• CT abdomen and pelvis with IV contrast
  • CT abdomen and pelvis without IV contrast
  • MRI abdomen and pelvis with/without IV contrast
  • Ultrasound abdomen and/or pelvis
  • Postoperative patients with acute abdomen: Consider fluoroscopy (enema and/or upper abdominal series).

Maintain a low threshold for obtaining diagnostic imaging in older patients, for whom abdominal pain is associated with higher morbidity and mortality as well as lower initial diagnostic accuracy. [24]

Consider diagnostic laparoscopy in hemodynamically stable patients in which the diagnosis is still unclear after complete physical examination and imaging. For patients with hemodynamic instability or severe abdominal distention, proceed to diagnostic laparotomy. [25]

In pregnant patients, regardless of the site of pain, ultrasound and MRI are the preferred initial imaging modalities.

Cardiovascular causes of acute abdominal pain
Clinical features Diagnostic findings Acute management
Acute coronary syndrome [26][27]

Acute mesenteric ischemia
[28][29][30][31]

Ruptured AAA (or impending rupture) [32]

Aortic dissection [33][34][35]

Gastrointestinal causes of acute abdomen
Clinical features Diagnostic findings Acute management
GI tract perforation [8][36][37]

Mechanical bowel obstruction [8][9][38][39]

  • X-ray abdomen
    • Dilated bowel loops proximal to the obstruction
    • Rectal air shadow absent
    • Multiple air-fluid levels
  • CT abdomen with IV contrast
    • Similar findings as on x-ray
    • Transition point at site of obstruction

Acute appendicitis (including perforated appendicitis) [40][41][42][43]

Peptic ulcer disease [44][45][46]
Diverticulitis [47][48][49][50][51][52][53]
Gastroenteritis [54]

Neutropenic enterocolitis (typhlitis)
[55][56][57]


Epiploic appendagitis [60][61]

  • Lower abdominal pain
Biliary and pancreatic causes of acute abdomen
Clinical features Diagnostic findings Acute management

Acute pancreatitis [62][63][64]

  • Severe epigastric pain that radiates to the back (circumferential pain)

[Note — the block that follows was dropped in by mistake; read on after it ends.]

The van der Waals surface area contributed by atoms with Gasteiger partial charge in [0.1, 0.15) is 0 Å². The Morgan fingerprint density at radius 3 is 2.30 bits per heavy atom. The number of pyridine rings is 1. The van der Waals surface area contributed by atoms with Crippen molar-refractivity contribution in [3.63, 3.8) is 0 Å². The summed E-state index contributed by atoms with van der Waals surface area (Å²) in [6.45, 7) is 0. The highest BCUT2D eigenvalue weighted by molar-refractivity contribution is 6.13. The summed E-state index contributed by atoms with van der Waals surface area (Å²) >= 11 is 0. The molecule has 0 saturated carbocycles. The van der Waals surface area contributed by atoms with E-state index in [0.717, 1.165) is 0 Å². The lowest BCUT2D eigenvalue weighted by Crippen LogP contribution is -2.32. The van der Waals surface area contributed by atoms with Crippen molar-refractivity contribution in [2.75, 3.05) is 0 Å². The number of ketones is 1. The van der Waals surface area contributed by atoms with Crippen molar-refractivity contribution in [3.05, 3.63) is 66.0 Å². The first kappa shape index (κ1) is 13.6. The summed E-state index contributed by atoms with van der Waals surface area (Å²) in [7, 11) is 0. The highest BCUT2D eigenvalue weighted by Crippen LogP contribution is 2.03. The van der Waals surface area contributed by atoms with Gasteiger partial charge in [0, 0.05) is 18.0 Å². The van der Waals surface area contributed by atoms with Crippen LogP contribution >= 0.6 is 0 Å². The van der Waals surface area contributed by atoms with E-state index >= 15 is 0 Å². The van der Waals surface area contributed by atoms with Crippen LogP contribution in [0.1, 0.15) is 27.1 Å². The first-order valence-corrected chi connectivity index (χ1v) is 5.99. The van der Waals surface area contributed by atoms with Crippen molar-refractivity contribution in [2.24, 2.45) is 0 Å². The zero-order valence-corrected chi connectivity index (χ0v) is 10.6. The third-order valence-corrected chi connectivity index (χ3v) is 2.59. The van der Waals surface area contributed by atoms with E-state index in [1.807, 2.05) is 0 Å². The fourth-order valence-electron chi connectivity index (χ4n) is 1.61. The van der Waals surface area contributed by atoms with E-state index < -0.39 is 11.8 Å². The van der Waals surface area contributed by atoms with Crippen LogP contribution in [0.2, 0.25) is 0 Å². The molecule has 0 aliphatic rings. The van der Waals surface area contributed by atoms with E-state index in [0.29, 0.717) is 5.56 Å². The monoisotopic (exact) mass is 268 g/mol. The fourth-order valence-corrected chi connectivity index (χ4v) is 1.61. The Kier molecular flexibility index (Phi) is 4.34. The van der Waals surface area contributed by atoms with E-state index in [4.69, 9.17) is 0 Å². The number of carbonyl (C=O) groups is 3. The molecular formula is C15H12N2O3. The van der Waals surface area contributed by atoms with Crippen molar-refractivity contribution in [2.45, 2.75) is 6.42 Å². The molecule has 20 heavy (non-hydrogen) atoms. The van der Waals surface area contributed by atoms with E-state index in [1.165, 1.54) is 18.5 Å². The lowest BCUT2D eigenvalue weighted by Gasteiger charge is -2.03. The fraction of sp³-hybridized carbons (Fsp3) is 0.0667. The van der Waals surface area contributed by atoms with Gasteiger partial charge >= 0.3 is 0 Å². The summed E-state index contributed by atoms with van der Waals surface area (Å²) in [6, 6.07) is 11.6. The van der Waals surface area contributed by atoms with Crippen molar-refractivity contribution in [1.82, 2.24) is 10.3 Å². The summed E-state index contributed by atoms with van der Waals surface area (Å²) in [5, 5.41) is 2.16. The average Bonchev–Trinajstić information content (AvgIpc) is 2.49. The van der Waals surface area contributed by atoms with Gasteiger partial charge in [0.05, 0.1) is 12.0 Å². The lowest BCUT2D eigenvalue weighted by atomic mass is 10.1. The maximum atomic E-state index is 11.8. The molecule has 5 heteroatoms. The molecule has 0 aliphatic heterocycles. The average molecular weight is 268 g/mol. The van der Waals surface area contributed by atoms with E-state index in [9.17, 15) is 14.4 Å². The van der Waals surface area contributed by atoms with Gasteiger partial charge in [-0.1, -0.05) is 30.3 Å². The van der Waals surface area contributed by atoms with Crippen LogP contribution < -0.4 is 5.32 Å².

• Nausea, vomiting
  • Epigastric tenderness, guarding, rigidity
  • Hypoactive bowel sounds
  • Possibly fever
  • History of gallstones or alcohol use

Symptomatic cholelithiasis [65][66][67]

Choledocholithiasis [65][68]

Acute cholecystitis [65][66][71][72][73]

Acute cholangitis [65][66][75][76] [71][77][78]

Genitourinary causes of acute abdominal pain
Clinical features Diagnostic findings Acute management
Ruptured ectopic pregnancy [79]
Ovarian torsion [80][81]
  • Sudden onset unilateral lower abdominal or pelvic pain
  • Nausea, vomiting
  • Unilateral iliac fossa tenderness
Testicular torsion [82]
Acute pyelonephritis [12][83][84][85][86]
Nephrolithiasis
  • Urine dipstick and urinalysis: gross or microscopic hematuria
  • Urine microscopy: to detect crystals
  • Abdominopelvic CT: Nonenhanced CT scan is the gold standard.
  • Ultrasound: method of choice for patients in whom radiation exposure should be minimized (e.g., pregnant patients, children, recurrent stone formers)

Pelvic inflammatory disease

Acute urinary retention [7][87][88]

  • Commonly seen in older men
  • Painful inability to void
  • Suprapubic pain
  • Palpable distended bladder
  • Restlessness and/or acute distress

Definitive treatment of abdominal pain is cause-specific (e.g., see “Gastrointestinal causes of acute abdominal pain”). Consider the following general therapies on an individual basis:

Supportive care for acute abdominal pain

Empiric antibiotics for intraabdominal infections

Community-acquired infections [89][90][91]

Severity of infection Suggested single-agent empiric regimen [89]

Suggested combination empiric regimen [89]

Mild or moderate infection

Severe infection
and/or
high-risk patient

Metronidazole is contraindicated in the first trimester of pregnancy.

Healthcare-associated infections [71][89][90][91]

Healthcare-associated infections are more likely to be antibiotic-resistant. Consider institutional and individual patient antibiograms when choosing an empiric regimen.

Patient and/or institutional risk factors
Suggested empiric regimens [89]
Low risk (< 20%) of infection with resistant organism
High risk (> 20%) of infection with resistant organism
High risk of MRSA

  • Combination empiric regimen (see above)
  • PLUS vancomycin

Obtain cultures, if necessary, before the administration of empirical IV antibiotics.

For patients with a beta-lactam or carbapenem allergy, consider vancomycin with aztreonam and metronidazole.

The differential diagnoses listed here are not exhaustive.